I posted this image on Twitter a while ago of when I made an entrance into my classroom out of an enlarged essay. I used the slice tool on Photoshop, printed A3 in B/W and then, aided by two students, pieced it back together. It was a really cheap but effective way of setting out our project theme for an exhibition. It has generated a fair amount of interest and so, with a new term approaching and those token bits of tinsel to come down, I thought some other examples of our ‘room pimping, creative mischief’ might appeal.
Obviously there are some very distinct advantages when you teach Art & Photography, however, I am sure there is room for creative play in all subject areas. As part of our CPD briefings this term we will be considering how to develop our learning environments further. I would love to gather other examples, so please forward any ideas my way.
For now, here’s 10 playful ways we have manipulated our teaching space. Worth mentioning that all these examples have been created by working alongside students, with aiding T&L as the driving force of the ideas.
1. Make a secret cinema!
By utilising a fixed projector and sectioning the area off using exhibition boards we created a mini cinema / presentation space. Great for students to share work, provide feedback and watch selected, inspirational YouTube presentations. The example above is only a glimpse of the entrance but it does also show the David Hockney inspired ‘Peep-Board’ we included. This was great for catching out curious visitors!
2. Get an expert in!
How would an expert from another ‘domain’ interpret your teaching space? Could you let a climber loose in a geography room? This was a great lesson studying movement and mark-making with the assistance of a confident and very able Year 13 Dance student. He was spotted practising for a forthcoming exam and so we asked if he would mind doing so in front a group. He did so brilliantly, trying out moves and talking through his ideas, intentions and errors as he went.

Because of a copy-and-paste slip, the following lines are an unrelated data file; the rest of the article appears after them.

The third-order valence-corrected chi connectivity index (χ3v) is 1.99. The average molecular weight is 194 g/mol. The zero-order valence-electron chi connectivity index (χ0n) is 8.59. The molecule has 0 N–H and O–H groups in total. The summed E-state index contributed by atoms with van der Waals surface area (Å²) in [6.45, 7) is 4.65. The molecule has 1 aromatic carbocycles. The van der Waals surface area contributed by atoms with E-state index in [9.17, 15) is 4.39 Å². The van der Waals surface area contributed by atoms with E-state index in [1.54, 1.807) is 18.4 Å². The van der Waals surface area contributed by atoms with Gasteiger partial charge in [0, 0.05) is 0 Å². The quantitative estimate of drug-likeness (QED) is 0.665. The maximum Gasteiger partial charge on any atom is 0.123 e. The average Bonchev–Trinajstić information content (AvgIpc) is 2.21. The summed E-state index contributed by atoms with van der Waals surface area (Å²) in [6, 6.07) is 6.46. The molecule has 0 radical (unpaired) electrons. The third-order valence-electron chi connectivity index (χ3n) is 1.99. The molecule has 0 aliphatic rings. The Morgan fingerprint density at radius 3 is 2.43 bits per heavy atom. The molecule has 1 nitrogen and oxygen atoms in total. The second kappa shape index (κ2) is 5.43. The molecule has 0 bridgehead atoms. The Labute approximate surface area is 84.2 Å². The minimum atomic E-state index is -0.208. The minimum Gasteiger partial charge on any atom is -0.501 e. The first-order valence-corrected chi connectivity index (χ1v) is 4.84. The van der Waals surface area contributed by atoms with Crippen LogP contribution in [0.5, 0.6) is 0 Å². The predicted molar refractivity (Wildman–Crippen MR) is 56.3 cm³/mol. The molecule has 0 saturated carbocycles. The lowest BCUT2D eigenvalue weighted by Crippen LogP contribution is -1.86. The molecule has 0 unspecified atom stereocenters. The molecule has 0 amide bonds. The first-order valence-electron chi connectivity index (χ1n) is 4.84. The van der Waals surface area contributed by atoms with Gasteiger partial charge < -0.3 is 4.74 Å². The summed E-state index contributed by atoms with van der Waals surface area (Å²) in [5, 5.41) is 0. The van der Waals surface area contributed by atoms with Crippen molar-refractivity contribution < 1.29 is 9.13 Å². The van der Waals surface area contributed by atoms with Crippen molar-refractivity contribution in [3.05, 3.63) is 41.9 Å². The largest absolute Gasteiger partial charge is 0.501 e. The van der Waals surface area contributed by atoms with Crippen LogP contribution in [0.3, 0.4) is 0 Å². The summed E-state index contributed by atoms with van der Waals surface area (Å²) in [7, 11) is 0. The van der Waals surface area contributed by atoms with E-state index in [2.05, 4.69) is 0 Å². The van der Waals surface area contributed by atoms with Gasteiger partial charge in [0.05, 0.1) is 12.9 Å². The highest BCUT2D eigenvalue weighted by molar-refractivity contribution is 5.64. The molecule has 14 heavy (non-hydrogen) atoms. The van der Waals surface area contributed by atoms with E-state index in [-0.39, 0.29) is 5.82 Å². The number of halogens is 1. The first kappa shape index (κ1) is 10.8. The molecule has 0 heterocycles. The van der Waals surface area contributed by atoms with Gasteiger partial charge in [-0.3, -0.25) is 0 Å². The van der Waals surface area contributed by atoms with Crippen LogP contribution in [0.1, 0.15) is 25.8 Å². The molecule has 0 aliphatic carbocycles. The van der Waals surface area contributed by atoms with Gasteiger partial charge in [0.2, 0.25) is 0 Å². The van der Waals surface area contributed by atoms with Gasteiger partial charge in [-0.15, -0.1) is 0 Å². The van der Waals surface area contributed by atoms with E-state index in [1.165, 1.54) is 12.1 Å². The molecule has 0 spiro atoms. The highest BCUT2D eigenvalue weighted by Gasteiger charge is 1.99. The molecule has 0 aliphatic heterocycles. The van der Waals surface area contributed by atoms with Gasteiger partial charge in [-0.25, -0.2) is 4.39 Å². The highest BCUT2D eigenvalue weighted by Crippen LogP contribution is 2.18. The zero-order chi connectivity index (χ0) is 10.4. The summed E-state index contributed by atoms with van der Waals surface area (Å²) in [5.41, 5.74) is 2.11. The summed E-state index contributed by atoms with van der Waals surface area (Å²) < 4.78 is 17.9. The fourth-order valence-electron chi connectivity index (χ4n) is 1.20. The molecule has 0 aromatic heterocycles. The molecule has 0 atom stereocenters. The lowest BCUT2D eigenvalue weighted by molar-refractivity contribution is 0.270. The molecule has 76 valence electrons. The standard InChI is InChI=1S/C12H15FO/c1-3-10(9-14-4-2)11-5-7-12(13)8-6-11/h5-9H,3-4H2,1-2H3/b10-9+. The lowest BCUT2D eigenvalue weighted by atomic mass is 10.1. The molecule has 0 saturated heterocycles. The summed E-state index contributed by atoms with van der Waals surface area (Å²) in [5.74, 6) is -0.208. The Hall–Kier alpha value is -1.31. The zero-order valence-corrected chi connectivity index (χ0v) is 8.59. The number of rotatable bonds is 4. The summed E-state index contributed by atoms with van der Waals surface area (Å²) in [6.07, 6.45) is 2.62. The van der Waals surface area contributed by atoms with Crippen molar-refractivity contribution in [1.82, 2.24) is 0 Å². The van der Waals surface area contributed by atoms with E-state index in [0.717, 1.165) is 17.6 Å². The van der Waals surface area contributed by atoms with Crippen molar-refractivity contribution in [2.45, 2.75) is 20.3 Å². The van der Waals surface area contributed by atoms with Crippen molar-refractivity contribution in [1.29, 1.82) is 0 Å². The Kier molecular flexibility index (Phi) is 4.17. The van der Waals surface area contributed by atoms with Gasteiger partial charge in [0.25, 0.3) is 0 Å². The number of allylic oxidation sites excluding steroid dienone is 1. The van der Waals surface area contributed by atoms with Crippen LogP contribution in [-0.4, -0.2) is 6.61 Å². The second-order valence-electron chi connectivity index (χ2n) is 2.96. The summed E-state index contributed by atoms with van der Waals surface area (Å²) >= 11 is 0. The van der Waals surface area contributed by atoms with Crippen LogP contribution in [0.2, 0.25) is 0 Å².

Now, what about an auctioneer in a maths room?
3.Personalised ‘critique’ spaces
A really effective way of enabling a ‘group critique’. Students are given a display space each which they can customize with a self-portrait (okay, so we went a little over the top with the scale of things, but it could work equally well with noticeboards and postcard sized images). Students then present their work, annotating alongside it, justifying and explaining their decisions using coloured pencils to comment on different areas (e.g. for photography we use different colours for Technical, Contextual, Visual or Conceptual Values). Students then rotate, adding thoughts, feedback and suggestions for improvements. It is an easily transferable idea for other subjects where peer feedback might be valued.
4. The Expert’s Bedroom (if you do one thing, do this, it’s brilliant!)
This is a favourite project that had real impact. It was also hilarious. And rather worryingly, I still do not know who the man in the image is! It is probably worthy of a longer post at some point but here’s the gist of it…
Year 12 students were exploring how to develop expertise in Art. We had been looking at timelines for drawing development and decided it would be fun to make a physical interpretation considering this: What would the childhood bedroom of an expert in our subject look like?